Mun Guey means stationery in Cantonese. I believe I sort of have an ancestral memory for all things written on paper.
My paternal grandfather traveled all around the world with his friends when he was in his twenties and thirties. He’s been to practically every country in Europe and Asia. He has brothers in Taiwan and Brazil. My grandma has boxes upon boxes of the postcards he would send back home, always written in Cantonese.
Stationery in East Asia is a whole other game and I have seen its increasing influence on Western culture.
I remember sticking out as a kid in my Texas and Arizona elementary schools. I always had a pencil bag with Japanese characters on it. My mom always got me a Hello Kitty backpack. My paper was colorful. I always had stickers to decorate my schoolwork. Even my stapler was sparkly and pink. It wasn’t until middle school, I wanted to be like everyone else and opted for a solid colored Jansport backpack, Mead notebooks and Crayola supplies from Target. My mom always took my sisters and I shopping for cute stationery. There was a Japanese stationery shop downtown that my mom always took us to on weekends, our little downtown outing, when we were still in school.
Washi tape is just becoming the new “it” crafting item and it’s been something that I’ve had at my house since childhood. My relatives all have mechanical pencils and ink pens that are specific down to the model and size of led they carried. Hello Kitty, decorated school supplies, mini-versions of things – all aspects which I associate with my Asian side and traveling in Asia – are all now getting mainstream here in the US. I’m glad I don’t have to fly back to Taiwan just to get skinny pens or save my money up to go to San Francisco’s Japantown just to pick up new rolls of Washi tape. I’ve seen entire stationery stores with Asian products in Austin, Portland, and San Jose.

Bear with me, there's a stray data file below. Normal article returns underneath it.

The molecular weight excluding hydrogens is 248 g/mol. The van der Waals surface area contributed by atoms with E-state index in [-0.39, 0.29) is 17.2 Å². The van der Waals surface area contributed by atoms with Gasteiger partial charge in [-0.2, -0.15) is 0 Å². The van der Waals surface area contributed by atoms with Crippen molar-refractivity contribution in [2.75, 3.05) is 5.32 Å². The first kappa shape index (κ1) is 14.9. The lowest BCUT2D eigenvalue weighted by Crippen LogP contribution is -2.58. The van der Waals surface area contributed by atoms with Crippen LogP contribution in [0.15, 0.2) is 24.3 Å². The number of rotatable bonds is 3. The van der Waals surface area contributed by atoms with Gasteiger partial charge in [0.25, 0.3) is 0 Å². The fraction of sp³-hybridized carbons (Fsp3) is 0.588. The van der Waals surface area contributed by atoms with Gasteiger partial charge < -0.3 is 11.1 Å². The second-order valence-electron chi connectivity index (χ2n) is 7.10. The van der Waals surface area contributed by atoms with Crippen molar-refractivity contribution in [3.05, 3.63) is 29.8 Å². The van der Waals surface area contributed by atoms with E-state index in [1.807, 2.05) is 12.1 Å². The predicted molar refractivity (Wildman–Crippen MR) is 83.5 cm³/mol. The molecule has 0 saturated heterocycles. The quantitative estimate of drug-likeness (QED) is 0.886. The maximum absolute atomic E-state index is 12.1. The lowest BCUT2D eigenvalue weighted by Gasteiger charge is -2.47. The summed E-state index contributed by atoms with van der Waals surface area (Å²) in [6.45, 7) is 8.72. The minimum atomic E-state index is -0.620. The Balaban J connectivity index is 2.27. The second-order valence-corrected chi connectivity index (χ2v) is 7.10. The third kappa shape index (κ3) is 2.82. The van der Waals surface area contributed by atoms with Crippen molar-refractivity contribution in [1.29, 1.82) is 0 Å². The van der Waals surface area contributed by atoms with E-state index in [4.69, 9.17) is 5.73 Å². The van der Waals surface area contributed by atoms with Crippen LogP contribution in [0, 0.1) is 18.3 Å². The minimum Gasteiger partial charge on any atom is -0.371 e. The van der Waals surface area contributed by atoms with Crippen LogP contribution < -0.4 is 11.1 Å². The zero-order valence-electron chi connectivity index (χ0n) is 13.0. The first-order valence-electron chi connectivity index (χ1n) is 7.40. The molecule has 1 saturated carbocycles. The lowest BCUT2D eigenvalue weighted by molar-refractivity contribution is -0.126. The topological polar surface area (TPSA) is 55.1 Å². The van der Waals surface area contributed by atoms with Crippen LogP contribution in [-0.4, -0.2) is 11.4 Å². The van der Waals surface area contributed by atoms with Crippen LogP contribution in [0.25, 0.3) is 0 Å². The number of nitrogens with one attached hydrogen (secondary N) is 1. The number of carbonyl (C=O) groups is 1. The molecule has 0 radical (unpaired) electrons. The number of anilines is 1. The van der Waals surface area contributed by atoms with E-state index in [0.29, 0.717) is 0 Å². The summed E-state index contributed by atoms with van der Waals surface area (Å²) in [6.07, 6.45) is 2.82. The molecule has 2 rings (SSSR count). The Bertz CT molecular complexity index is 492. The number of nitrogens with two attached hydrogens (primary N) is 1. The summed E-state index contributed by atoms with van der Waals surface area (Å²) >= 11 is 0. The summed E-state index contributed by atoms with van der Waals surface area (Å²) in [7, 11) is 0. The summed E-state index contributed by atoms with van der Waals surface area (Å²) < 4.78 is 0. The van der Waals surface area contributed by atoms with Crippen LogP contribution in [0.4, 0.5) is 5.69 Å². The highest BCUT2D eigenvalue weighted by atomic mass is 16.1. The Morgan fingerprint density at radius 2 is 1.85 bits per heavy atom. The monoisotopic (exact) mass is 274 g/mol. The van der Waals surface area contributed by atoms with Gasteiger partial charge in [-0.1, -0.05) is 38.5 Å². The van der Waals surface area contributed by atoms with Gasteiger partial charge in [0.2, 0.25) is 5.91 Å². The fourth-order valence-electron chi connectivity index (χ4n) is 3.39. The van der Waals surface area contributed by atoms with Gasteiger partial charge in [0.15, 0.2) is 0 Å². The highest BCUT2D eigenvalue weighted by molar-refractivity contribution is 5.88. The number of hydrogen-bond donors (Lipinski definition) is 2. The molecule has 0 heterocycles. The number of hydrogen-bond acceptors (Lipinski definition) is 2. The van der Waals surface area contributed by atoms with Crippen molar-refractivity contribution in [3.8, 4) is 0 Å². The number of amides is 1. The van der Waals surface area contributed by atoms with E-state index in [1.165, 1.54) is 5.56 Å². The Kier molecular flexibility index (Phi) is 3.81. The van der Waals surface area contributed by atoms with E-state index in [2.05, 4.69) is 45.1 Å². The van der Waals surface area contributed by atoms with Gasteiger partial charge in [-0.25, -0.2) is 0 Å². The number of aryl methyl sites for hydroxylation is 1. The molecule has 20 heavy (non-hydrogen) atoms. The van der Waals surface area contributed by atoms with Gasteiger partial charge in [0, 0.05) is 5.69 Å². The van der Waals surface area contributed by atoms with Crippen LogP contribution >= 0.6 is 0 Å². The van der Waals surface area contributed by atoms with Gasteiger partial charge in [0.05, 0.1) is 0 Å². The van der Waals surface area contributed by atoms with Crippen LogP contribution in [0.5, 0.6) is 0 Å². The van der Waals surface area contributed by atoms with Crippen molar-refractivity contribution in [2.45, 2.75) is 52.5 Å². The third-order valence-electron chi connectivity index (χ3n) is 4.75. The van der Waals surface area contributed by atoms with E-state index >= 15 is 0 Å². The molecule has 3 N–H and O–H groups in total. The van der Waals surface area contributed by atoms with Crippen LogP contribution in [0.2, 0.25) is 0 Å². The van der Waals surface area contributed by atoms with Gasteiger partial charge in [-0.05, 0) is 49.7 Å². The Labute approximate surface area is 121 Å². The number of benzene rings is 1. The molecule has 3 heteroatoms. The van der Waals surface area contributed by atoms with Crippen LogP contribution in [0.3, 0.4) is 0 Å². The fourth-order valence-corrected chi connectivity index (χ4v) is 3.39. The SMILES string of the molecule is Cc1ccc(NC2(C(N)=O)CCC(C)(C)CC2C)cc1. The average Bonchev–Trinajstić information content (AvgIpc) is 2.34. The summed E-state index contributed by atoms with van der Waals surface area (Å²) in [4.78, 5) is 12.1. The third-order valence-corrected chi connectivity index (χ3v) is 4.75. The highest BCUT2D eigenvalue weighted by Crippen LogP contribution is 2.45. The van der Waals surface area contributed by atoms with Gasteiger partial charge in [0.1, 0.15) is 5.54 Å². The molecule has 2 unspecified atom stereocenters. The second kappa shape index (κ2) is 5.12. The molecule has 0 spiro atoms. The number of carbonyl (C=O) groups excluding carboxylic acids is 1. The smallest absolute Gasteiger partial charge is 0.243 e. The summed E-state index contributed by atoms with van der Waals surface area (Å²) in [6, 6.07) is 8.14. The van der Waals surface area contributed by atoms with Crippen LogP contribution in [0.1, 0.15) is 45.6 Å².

I try to think about why East Asian cultures value
stationery so much, but I haven’t come near to understanding it. For
now, I’ll continue enjoying the small greeting card shops that have
popped up in the US as of late, and supporting independent printing
My grandfather that I never met in front of the grocery that he owned in Tucson, Arizona in the 70’s and 80’s.
My mom says my grandfather, her dad, always loved stationery and had always bought them notebooks as gifts. I never got to meet him but it’s a characteristic that I proudly find in my family history. She did the same for me and my sisters as kids. And I’m not the only one to retain this – my sisters hoard notebooks and cards as well.
Whether it’s photos or writing, families share a lot of precious written media between them. I love going through old photo albums, reading my mom’s iconic cursive script on a label next to each scene. Photos and paper share something timeless. It’s fun to go through them and even more rewarding to create new memories.